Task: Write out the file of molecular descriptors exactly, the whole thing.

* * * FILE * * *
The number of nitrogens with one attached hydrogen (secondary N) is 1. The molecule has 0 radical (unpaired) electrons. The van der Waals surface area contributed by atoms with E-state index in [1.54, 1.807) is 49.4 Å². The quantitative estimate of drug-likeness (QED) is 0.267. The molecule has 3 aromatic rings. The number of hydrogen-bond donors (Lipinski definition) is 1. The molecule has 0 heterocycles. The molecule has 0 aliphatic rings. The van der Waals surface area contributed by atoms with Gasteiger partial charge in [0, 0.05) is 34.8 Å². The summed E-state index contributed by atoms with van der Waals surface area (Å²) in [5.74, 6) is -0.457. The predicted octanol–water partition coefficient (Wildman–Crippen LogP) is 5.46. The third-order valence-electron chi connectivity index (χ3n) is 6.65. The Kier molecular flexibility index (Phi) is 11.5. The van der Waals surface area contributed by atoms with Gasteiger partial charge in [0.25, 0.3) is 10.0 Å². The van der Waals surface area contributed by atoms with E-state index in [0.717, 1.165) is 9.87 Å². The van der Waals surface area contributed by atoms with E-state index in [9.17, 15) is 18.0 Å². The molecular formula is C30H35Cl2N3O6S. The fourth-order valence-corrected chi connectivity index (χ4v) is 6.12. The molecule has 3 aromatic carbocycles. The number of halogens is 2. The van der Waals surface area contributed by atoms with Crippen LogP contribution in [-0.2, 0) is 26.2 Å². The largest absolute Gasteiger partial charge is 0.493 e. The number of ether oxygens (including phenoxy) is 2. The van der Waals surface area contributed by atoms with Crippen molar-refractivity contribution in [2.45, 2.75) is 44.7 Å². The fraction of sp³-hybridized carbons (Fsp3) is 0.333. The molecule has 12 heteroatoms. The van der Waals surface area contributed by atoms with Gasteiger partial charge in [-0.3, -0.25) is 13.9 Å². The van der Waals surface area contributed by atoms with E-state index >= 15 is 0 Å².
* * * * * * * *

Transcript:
The number of nitrogens with one attached hydrogen (secondary N) is 1. The molecule has 0 radical (unpaired) electrons. The van der Waals surface area contributed by atoms with E-state index in [1.54, 1.807) is 49.4 Å². The quantitative estimate of drug-likeness (QED) is 0.267. The molecule has 3 aromatic rings. The number of hydrogen-bond donors (Lipinski definition) is 1. The molecule has 0 heterocycles. The molecule has 0 aliphatic rings. The van der Waals surface area contributed by atoms with Gasteiger partial charge in [0, 0.05) is 34.8 Å². The summed E-state index contributed by atoms with van der Waals surface area (Å²) in [5.74, 6) is -0.457. The predicted octanol–water partition coefficient (Wildman–Crippen LogP) is 5.46. The third-order valence-electron chi connectivity index (χ3n) is 6.65. The Kier molecular flexibility index (Phi) is 11.5. The van der Waals surface area contributed by atoms with Gasteiger partial charge in [0.25, 0.3) is 10.0 Å². The van der Waals surface area contributed by atoms with E-state index in [0.717, 1.165) is 9.87 Å². The van der Waals surface area contributed by atoms with E-state index in [9.17, 15) is 18.0 Å². The molecular formula is C30H35Cl2N3O6S. The fourth-order valence-corrected chi connectivity index (χ4v) is 6.12. The molecule has 3 aromatic carbocycles. The number of halogens is 2. The van der Waals surface area contributed by atoms with Crippen LogP contribution in [-0.2, 0) is 26.2 Å². The largest absolute Gasteiger partial charge is 0.493 e. The number of ether oxygens (including phenoxy) is 2. The van der Waals surface area contributed by atoms with Crippen molar-refractivity contribution in [2.45, 2.75) is 44.7 Å². The fraction of sp³-hybridized carbons (Fsp3) is 0.333. The molecule has 12 heteroatoms. The van der Waals surface area contributed by atoms with Gasteiger partial charge in [-0.3, -0.25) is 13.9 Å². The van der Waals surface area contributed by atoms with E-state index >= 15 is 0 Å².